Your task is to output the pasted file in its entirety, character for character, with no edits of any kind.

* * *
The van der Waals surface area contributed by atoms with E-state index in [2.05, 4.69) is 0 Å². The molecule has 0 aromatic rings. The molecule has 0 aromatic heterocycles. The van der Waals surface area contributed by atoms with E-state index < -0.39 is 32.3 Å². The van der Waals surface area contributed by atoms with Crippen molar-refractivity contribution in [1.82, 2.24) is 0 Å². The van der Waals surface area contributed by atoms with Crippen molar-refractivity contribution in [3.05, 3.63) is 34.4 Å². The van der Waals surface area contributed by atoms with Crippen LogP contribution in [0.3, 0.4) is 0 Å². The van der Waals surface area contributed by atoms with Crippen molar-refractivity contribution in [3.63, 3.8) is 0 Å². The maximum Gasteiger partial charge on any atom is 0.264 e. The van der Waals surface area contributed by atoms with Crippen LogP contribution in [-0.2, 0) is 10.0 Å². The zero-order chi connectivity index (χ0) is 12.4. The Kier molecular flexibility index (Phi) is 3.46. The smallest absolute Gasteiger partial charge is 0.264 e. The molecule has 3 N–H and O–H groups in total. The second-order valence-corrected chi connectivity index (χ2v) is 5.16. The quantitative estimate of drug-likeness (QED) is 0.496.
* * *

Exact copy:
The van der Waals surface area contributed by atoms with E-state index in [2.05, 4.69) is 0 Å². The molecule has 0 aromatic rings. The molecule has 0 aromatic heterocycles. The van der Waals surface area contributed by atoms with E-state index < -0.39 is 32.3 Å². The van der Waals surface area contributed by atoms with Crippen molar-refractivity contribution in [1.82, 2.24) is 0 Å². The van der Waals surface area contributed by atoms with Crippen molar-refractivity contribution in [3.05, 3.63) is 34.4 Å². The van der Waals surface area contributed by atoms with Crippen LogP contribution in [0.3, 0.4) is 0 Å². The van der Waals surface area contributed by atoms with Crippen molar-refractivity contribution in [3.63, 3.8) is 0 Å². The maximum Gasteiger partial charge on any atom is 0.264 e. The van der Waals surface area contributed by atoms with Crippen LogP contribution in [-0.2, 0) is 10.0 Å². The zero-order chi connectivity index (χ0) is 12.4. The Kier molecular flexibility index (Phi) is 3.46. The smallest absolute Gasteiger partial charge is 0.264 e. The molecule has 3 N–H and O–H groups in total. The second-order valence-corrected chi connectivity index (χ2v) is 5.16. The quantitative estimate of drug-likeness (QED) is 0.496.